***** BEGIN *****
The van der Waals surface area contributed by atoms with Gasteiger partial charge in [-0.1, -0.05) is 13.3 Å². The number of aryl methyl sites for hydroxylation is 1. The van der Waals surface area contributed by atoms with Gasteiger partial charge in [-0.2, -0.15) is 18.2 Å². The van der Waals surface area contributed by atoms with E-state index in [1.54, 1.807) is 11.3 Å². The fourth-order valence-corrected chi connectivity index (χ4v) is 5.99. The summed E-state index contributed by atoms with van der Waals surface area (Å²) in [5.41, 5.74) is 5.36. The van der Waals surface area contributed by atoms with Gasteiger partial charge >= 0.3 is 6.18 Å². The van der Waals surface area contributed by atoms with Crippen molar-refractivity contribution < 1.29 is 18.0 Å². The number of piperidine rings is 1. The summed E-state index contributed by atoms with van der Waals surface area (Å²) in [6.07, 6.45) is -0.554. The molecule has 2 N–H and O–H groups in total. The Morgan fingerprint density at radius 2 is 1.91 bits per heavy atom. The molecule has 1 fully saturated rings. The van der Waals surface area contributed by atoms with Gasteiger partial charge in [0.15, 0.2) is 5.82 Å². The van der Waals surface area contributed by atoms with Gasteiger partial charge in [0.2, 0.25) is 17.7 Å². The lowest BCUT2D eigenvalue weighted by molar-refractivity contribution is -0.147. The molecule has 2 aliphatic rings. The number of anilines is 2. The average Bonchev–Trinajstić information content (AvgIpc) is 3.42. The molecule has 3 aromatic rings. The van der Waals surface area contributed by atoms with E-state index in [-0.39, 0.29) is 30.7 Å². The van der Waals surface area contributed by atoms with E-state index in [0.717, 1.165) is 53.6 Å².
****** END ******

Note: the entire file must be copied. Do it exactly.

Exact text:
The van der Waals surface area contributed by atoms with Gasteiger partial charge in [-0.1, -0.05) is 13.3 Å². The number of aryl methyl sites for hydroxylation is 1. The van der Waals surface area contributed by atoms with Gasteiger partial charge in [-0.2, -0.15) is 18.2 Å². The van der Waals surface area contributed by atoms with E-state index in [1.54, 1.807) is 11.3 Å². The fourth-order valence-corrected chi connectivity index (χ4v) is 5.99. The summed E-state index contributed by atoms with van der Waals surface area (Å²) in [5.41, 5.74) is 5.36. The van der Waals surface area contributed by atoms with Gasteiger partial charge >= 0.3 is 6.18 Å². The van der Waals surface area contributed by atoms with Crippen molar-refractivity contribution < 1.29 is 18.0 Å². The number of piperidine rings is 1. The summed E-state index contributed by atoms with van der Waals surface area (Å²) in [6.07, 6.45) is -0.554. The molecule has 2 N–H and O–H groups in total. The Morgan fingerprint density at radius 2 is 1.91 bits per heavy atom. The molecule has 1 fully saturated rings. The van der Waals surface area contributed by atoms with Gasteiger partial charge in [0.15, 0.2) is 5.82 Å². The van der Waals surface area contributed by atoms with Gasteiger partial charge in [0.2, 0.25) is 17.7 Å². The lowest BCUT2D eigenvalue weighted by molar-refractivity contribution is -0.147. The molecule has 2 aliphatic rings. The number of anilines is 2. The average Bonchev–Trinajstić information content (AvgIpc) is 3.42. The molecule has 3 aromatic rings. The van der Waals surface area contributed by atoms with E-state index in [-0.39, 0.29) is 30.7 Å². The van der Waals surface area contributed by atoms with E-state index in [0.717, 1.165) is 53.6 Å².